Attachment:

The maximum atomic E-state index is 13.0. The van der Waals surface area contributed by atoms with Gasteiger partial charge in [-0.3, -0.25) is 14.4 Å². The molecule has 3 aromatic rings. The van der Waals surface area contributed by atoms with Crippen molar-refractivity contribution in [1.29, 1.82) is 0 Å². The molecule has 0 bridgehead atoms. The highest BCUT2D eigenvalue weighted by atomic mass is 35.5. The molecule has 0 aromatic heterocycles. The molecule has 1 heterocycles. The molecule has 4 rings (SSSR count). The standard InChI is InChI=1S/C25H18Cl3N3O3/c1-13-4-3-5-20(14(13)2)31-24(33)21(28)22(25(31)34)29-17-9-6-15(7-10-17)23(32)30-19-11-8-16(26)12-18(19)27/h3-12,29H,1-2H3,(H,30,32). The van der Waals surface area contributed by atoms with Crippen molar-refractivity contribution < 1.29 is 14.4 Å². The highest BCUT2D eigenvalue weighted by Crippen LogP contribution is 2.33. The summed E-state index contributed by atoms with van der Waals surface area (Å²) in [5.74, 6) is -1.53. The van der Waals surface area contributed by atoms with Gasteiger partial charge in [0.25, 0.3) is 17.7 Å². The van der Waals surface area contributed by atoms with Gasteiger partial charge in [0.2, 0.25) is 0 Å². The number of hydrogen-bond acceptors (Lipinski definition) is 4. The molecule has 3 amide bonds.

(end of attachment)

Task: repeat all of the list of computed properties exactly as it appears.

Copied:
The maximum atomic E-state index is 13.0. The van der Waals surface area contributed by atoms with Gasteiger partial charge in [-0.3, -0.25) is 14.4 Å². The molecule has 3 aromatic rings. The van der Waals surface area contributed by atoms with Crippen molar-refractivity contribution in [1.29, 1.82) is 0 Å². The molecule has 0 bridgehead atoms. The highest BCUT2D eigenvalue weighted by atomic mass is 35.5. The molecule has 0 aromatic heterocycles. The molecule has 1 heterocycles. The molecule has 4 rings (SSSR count). The standard InChI is InChI=1S/C25H18Cl3N3O3/c1-13-4-3-5-20(14(13)2)31-24(33)21(28)22(25(31)34)29-17-9-6-15(7-10-17)23(32)30-19-11-8-16(26)12-18(19)27/h3-12,29H,1-2H3,(H,30,32). The van der Waals surface area contributed by atoms with Crippen molar-refractivity contribution < 1.29 is 14.4 Å². The highest BCUT2D eigenvalue weighted by Crippen LogP contribution is 2.33. The summed E-state index contributed by atoms with van der Waals surface area (Å²) in [5.74, 6) is -1.53. The van der Waals surface area contributed by atoms with Gasteiger partial charge in [0.25, 0.3) is 17.7 Å². The van der Waals surface area contributed by atoms with Gasteiger partial charge in [0.2, 0.25) is 0 Å². The number of hydrogen-bond acceptors (Lipinski definition) is 4. The molecule has 3 amide bonds.